Facebook has released several new security features designed to thwart unauthorized logins, cross-site scripting, and clickjacking that trick users into sharing spam to the news feed. Login approvals require suspicious logins to be confirmed with a code texted to a user’s phone, while self-XSS and clickjacking protection warns users and requires them to confirm their actions when pasting links into their browser or clicking suspicious Like buttons.
These protections should reduce the prevalence of hijacked accounts and highly visible spam in the news feed that perpetuate the public perception of Facebook as less safe than the rest of the internet.
Facebook’s latest internal security efforts were announced alongside a new partnership with Web of Trust, a a crowd-sourced website reputation rating service that will be used to power alerts to Facebook users when they click malicious outbound links. Facebook has previously concentrated on improving security through user education and login protection features such as remote session logout and one-time passwords.
Now Facebook is rolling out the two-factor authentication it announced last month. Users can visit Account -> Account Settings -> Settings -> Account Security to enable the feature, which will require them to verify their phone number. Once enabled, any time someone attempts to login to the account through a new or unrecognized device, they’ll have to enter a code sent to their phone via SMS. Users will also be notified the next time the successfully login of any suspicious attempts thwarted by the login approvals feature.
Users could be temporarily locked out of their account if they have Login Approvals in the unlikely event that both their phone and their approved Facebook login device were lost or stolen. Still, the feature offers a strong additional layer of security for those who opt in to it. It can also serve to protect users who may share their password with a loved one for use on their regular login device, but who don’t want those people to access their account from elsewhere.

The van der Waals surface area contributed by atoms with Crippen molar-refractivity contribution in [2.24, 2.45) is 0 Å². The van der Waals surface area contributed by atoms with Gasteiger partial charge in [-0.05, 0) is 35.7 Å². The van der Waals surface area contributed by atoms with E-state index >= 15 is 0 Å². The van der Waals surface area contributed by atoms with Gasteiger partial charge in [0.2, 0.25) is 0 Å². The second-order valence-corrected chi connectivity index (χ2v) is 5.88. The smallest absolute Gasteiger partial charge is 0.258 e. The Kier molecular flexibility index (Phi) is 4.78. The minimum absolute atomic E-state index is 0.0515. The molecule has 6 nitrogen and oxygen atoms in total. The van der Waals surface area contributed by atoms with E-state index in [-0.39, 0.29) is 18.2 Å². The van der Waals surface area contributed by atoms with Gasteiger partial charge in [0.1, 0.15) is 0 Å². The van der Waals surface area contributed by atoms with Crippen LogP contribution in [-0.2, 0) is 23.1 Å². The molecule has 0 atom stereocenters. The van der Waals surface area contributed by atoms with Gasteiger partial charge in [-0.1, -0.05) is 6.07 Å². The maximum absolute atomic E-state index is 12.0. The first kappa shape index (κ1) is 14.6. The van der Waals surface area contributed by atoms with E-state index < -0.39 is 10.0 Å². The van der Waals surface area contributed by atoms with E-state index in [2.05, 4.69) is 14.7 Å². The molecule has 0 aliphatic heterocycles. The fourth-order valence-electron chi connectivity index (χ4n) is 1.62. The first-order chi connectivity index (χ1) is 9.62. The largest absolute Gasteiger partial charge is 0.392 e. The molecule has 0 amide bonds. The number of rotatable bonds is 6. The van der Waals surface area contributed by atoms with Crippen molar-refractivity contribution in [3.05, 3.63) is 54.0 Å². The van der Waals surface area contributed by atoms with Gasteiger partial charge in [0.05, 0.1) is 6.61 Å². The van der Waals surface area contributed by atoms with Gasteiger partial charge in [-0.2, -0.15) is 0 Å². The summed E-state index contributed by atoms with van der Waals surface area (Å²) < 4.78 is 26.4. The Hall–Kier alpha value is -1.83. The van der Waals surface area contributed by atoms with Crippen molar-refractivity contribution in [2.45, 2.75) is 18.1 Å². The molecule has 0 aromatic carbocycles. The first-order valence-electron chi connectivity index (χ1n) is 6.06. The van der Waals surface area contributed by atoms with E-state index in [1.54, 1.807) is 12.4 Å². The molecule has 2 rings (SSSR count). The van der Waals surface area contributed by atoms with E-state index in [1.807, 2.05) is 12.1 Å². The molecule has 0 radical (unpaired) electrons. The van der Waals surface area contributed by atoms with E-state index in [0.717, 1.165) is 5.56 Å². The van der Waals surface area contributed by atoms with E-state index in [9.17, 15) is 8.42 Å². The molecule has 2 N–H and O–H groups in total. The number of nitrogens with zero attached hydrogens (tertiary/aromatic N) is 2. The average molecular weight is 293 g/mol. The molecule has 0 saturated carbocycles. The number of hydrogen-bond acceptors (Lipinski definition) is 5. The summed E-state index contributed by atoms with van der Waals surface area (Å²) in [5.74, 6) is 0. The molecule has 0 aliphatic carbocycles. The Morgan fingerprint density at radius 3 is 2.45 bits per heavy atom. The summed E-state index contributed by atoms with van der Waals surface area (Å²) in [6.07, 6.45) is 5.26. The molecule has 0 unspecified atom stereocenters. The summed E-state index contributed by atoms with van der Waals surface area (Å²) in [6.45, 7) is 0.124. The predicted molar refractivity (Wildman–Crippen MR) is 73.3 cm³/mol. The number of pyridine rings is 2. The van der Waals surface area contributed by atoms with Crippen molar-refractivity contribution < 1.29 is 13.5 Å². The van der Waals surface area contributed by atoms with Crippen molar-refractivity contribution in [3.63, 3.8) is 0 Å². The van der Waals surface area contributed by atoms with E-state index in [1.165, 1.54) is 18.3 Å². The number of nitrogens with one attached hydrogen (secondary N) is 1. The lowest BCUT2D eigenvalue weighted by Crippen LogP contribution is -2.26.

Clickjacking refers to when a malicious website conceals an active link beneath an image or other disguise to fool a user into clicking a link they didn’t intend to. In the case of Facebook, malicious sites sometimes conceal Like buttons beneath video players or appealing offers, leading users to inadvertently share the spam site to the news feed, drawing in more users to the scam.
Facebook already has automated systems designed to identify and disable uses of the Like button for clickjack, as well as block or remove outbound links to clickjacking sites. Now Facebook as added additional protection against the tactic by requiring users to confirm they wanted to click a Like button that is suspected to be part of a clickjacking scheme. The Like won’t go through and stories won’t be published to the news feed unless the user confirms.
This feature could cut down on one of the most prominent Facebook security threats as of late, which has spread through links that promise videos of racy or gruesome content.
Self-cross site scripting is a security threat in which a spam news feed story, wall posts, or Message asks users to copy malicious code into their browser, thereby causing a hacker’s message to be posted to additional friends. These threats are becoming increasingly sophisticated over the years (if you want to get deeper into the topic, be sure to check out security researcher Joey Tyson’s Social Hacking blog).
The new security features detects when users attempt to paste malicious code into their browser, displays an alert explaining why the practice of copying code into a browser is dangerous, and prevents the code from being run.
By mixing education in with technical security features, Facebook can protect users now and teach them to protect themselves in the future.